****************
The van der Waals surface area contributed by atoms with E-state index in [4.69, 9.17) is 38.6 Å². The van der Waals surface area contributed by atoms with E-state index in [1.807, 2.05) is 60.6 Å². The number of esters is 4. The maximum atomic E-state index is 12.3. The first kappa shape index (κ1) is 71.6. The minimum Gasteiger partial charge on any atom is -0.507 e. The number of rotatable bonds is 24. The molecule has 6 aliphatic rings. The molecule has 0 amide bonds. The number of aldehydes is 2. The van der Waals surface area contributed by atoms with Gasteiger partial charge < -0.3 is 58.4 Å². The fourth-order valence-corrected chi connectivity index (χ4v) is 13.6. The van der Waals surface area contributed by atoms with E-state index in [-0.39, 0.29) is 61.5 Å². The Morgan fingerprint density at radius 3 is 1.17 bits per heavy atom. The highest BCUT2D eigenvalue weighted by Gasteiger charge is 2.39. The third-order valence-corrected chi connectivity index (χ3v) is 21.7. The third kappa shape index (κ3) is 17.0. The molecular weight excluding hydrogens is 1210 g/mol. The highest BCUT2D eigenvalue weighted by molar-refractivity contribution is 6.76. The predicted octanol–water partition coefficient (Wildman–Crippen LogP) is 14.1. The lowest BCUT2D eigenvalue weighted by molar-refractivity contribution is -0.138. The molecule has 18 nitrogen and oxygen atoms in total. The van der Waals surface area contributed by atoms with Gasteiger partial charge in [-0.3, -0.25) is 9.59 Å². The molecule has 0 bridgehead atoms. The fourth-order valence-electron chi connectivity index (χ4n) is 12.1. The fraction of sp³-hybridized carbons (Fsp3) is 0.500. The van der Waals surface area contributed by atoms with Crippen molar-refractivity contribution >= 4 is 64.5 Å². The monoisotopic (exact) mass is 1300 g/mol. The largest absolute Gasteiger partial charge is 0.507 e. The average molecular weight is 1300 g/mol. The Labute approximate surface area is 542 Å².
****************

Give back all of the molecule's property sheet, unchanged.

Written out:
The van der Waals surface area contributed by atoms with E-state index in [4.69, 9.17) is 38.6 Å². The van der Waals surface area contributed by atoms with E-state index in [1.807, 2.05) is 60.6 Å². The number of esters is 4. The maximum atomic E-state index is 12.3. The first kappa shape index (κ1) is 71.6. The minimum Gasteiger partial charge on any atom is -0.507 e. The number of rotatable bonds is 24. The molecule has 6 aliphatic rings. The molecule has 0 amide bonds. The number of aldehydes is 2. The van der Waals surface area contributed by atoms with Gasteiger partial charge < -0.3 is 58.4 Å². The fourth-order valence-corrected chi connectivity index (χ4v) is 13.6. The van der Waals surface area contributed by atoms with E-state index in [-0.39, 0.29) is 61.5 Å². The Morgan fingerprint density at radius 3 is 1.17 bits per heavy atom. The highest BCUT2D eigenvalue weighted by Gasteiger charge is 2.39. The third-order valence-corrected chi connectivity index (χ3v) is 21.7. The third kappa shape index (κ3) is 17.0. The molecular weight excluding hydrogens is 1210 g/mol. The highest BCUT2D eigenvalue weighted by molar-refractivity contribution is 6.76. The predicted octanol–water partition coefficient (Wildman–Crippen LogP) is 14.1. The lowest BCUT2D eigenvalue weighted by molar-refractivity contribution is -0.138. The molecule has 18 nitrogen and oxygen atoms in total. The van der Waals surface area contributed by atoms with Gasteiger partial charge in [-0.3, -0.25) is 9.59 Å². The molecule has 0 bridgehead atoms. The fourth-order valence-electron chi connectivity index (χ4n) is 12.1. The fraction of sp³-hybridized carbons (Fsp3) is 0.500. The van der Waals surface area contributed by atoms with Crippen molar-refractivity contribution >= 4 is 64.5 Å². The monoisotopic (exact) mass is 1300 g/mol. The largest absolute Gasteiger partial charge is 0.507 e. The average molecular weight is 1300 g/mol. The Labute approximate surface area is 542 Å².